Killer whales ARE whale killers

Neo is BACK! We began the day by cruising along with little neo and his big brother Nani who has really grown into his fin since seeing him last season and is now the bull of his pod. The other youngsters were having a social hour, darting around the “teens” that were just “too cool” to play. 

It wasn’t long until the juveniles started to surge. This instantly sparked our attention but we didn’t want to get our hopes up as every other recent surge had just been a part of their social behaviour. The adults soon started to join in! Slow surges soon developed into fierce porpoising. White water was erupting across the surface. The pod was on a mission! We started to notice other pods propelling toward us from every angle. We were now not only part of the pod but part of the HUNT! 

Imagine standing on a bow with over 20 other eager passengers and crew, orcas rising and taking off ahead of you, the vessel speeding at 20 knots, your eyes trying to keep up with the energetic darts and flashes of orcas popping up in an instant! If you took a second to blink you’d miss the action! The charge lasted over 5 minutes, taking us up onto the continental shelf. Then, it all stopped, every orca had dropped. If you’d arrived at this moment you’d think the canyon was a barren, vast body of water. The anticipation was rising, where would they pop up? WHAT and where would it arise?!~ 

A small oil slick emerged behind us. As we pivoted around in a 180 the orcas started to rise back to the surface. All eyes intently scanning for any sign of what they’d either injured or already taken out of the gene pool (as Captain Dundee would say).  

The orcas exhales after a long, energetic dive were piercing as they gasped for air. Birds were squabbling over the remains. THE REMAINS OF WHAT?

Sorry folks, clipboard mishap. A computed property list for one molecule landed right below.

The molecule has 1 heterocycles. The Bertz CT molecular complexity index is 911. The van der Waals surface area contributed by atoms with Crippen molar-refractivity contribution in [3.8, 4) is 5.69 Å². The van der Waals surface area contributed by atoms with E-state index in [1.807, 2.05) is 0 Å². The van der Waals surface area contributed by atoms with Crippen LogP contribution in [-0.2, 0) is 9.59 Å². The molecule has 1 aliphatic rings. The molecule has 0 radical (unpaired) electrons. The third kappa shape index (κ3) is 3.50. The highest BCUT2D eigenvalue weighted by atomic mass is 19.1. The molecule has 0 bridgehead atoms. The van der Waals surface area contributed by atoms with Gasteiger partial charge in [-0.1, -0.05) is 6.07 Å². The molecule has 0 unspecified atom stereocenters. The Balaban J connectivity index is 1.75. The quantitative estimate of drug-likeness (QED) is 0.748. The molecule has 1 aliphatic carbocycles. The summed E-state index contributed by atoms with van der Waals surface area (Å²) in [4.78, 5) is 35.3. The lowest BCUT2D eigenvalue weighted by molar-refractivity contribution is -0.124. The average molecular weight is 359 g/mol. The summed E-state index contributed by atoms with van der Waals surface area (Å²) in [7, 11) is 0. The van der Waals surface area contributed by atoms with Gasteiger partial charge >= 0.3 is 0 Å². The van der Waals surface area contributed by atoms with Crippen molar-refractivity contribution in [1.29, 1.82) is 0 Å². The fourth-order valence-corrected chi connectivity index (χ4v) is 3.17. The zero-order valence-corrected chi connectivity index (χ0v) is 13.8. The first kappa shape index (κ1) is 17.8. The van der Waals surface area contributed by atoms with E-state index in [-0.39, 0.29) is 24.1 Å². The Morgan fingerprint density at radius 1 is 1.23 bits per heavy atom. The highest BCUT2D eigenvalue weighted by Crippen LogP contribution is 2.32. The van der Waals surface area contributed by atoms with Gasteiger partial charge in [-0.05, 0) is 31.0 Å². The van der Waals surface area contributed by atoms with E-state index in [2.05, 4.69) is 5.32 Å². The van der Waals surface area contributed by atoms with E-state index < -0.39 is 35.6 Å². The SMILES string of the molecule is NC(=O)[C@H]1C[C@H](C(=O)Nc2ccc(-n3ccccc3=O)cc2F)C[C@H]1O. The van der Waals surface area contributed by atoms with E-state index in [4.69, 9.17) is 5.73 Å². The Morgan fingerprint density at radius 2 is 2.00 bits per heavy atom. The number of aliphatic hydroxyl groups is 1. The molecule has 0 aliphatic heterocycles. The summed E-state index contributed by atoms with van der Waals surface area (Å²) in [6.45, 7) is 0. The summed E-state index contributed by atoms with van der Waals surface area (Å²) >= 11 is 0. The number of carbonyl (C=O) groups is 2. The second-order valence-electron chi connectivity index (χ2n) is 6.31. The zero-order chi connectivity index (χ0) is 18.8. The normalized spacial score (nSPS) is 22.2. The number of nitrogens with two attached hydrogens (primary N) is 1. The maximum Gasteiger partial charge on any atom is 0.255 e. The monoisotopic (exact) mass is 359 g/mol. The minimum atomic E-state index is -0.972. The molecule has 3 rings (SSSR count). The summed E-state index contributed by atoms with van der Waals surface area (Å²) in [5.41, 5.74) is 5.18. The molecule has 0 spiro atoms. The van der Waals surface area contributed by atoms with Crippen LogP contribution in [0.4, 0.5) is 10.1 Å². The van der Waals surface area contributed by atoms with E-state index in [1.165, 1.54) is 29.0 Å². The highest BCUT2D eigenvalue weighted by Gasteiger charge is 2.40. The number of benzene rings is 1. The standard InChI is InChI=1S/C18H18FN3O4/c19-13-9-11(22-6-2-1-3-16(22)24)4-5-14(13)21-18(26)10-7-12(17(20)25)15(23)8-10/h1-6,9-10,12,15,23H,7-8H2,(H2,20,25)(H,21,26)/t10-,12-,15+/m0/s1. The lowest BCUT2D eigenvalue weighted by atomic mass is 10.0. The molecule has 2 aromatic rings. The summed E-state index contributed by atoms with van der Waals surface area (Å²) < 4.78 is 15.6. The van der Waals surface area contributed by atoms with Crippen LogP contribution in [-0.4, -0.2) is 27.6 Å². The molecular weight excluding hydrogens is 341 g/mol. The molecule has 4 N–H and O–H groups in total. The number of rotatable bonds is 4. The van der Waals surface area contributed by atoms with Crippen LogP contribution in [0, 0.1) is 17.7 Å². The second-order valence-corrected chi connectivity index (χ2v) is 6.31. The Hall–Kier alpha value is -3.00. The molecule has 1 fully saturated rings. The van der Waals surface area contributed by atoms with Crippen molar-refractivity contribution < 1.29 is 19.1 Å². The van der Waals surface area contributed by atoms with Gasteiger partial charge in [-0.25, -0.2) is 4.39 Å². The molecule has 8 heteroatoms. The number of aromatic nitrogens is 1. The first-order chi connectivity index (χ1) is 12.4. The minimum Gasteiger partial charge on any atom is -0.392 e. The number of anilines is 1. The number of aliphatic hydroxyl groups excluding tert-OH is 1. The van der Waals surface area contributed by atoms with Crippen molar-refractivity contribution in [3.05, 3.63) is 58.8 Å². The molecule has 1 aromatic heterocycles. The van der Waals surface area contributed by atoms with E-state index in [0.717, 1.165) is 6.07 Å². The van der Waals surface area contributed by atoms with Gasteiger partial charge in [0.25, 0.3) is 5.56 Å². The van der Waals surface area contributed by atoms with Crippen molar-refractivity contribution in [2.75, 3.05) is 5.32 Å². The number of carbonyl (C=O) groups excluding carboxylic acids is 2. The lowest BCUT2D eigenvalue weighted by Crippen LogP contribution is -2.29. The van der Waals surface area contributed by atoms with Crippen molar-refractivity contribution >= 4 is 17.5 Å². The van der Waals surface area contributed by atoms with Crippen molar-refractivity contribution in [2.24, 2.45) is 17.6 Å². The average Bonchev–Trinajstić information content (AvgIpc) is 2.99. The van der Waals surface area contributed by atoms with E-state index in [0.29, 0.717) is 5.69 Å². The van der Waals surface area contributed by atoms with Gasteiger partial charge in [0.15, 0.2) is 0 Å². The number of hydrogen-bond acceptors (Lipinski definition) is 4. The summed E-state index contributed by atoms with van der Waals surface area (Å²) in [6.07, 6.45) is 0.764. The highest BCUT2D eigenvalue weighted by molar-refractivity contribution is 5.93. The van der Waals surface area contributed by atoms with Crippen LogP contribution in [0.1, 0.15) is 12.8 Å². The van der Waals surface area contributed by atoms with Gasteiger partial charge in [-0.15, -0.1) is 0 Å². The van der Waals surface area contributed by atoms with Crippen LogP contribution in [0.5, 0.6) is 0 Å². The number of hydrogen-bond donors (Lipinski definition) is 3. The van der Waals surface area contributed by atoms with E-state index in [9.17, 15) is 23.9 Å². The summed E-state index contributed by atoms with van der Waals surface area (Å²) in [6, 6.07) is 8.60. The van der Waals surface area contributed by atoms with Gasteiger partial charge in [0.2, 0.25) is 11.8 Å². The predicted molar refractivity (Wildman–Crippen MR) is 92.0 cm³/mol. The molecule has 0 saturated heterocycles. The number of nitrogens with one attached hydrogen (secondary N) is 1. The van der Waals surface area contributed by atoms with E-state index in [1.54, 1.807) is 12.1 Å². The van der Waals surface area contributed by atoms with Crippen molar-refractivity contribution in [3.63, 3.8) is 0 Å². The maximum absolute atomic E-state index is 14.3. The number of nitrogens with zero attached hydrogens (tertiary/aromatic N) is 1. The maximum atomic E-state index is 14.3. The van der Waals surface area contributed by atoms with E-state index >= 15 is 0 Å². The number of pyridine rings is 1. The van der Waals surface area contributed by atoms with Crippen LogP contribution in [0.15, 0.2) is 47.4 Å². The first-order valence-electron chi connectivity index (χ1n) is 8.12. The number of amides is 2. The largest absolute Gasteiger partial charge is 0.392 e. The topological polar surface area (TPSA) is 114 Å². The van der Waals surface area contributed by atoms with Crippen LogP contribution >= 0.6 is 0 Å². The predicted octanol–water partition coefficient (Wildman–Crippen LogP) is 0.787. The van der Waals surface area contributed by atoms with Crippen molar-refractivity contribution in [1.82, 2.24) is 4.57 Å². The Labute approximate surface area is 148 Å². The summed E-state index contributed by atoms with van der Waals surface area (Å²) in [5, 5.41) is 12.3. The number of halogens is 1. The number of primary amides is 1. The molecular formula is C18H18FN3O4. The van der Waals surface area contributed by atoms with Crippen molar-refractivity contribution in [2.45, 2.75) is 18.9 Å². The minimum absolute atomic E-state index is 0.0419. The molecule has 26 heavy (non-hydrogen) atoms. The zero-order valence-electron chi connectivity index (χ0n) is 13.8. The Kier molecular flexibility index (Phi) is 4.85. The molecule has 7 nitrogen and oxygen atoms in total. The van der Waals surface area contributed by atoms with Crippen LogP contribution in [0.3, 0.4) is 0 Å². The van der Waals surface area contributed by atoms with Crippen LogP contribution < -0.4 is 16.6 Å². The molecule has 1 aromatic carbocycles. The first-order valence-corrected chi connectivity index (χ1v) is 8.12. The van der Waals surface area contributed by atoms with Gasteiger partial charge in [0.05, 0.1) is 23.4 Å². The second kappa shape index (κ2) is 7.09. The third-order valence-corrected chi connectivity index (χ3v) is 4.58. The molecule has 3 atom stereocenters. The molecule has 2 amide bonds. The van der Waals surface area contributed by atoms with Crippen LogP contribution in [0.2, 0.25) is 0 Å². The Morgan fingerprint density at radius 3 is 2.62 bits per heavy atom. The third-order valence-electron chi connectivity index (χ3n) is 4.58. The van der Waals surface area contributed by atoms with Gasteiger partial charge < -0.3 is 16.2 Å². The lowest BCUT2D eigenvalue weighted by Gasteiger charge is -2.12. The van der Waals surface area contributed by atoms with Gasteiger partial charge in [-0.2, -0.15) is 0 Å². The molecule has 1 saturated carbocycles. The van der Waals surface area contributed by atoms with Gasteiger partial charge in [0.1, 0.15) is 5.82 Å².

One of the more recent matriarchs Billie surfaced close enough to the vessel and down a wave that we all got a glimpse of a large chunk of meat in her mouth! As she edged closer it was reviled that she in fact had the entire beaked whales head clenched tightly in her jaw. It was as if she was showing it off like a trophy!!! Billie continued to hover with the head, lifting it enough that the beak would just break the surface for all to see!! The juveniles were taking turns ripping pieces of flesh from the decapitated head as Nani and a few other adults hung around as if they were in line at the drive through! 

Every time the beaked whale remains broke the surface a small oil slick would form. It didn’t take long for the wind to waft the organic oily scent toward us for the whole boat to “enjoy”. The excitement of the kill stayed in the air, now with over 50 killer whales scattered as far as the eye could see.  

The pods started to split back up into their own family groups. The matriarch was parading her feast around for almost two hours before finally indulging in the mornings efforts and sharing the rest of the remains out to her family. By the afternoon the swell had picked up and the kids were ready to play! As the calves were hull bound you could trace their outlines beneath the surface. At least 4 orcas under the age of 4 made our bow their playground for our remaining moments in the canyon. What an end to an epic day! 

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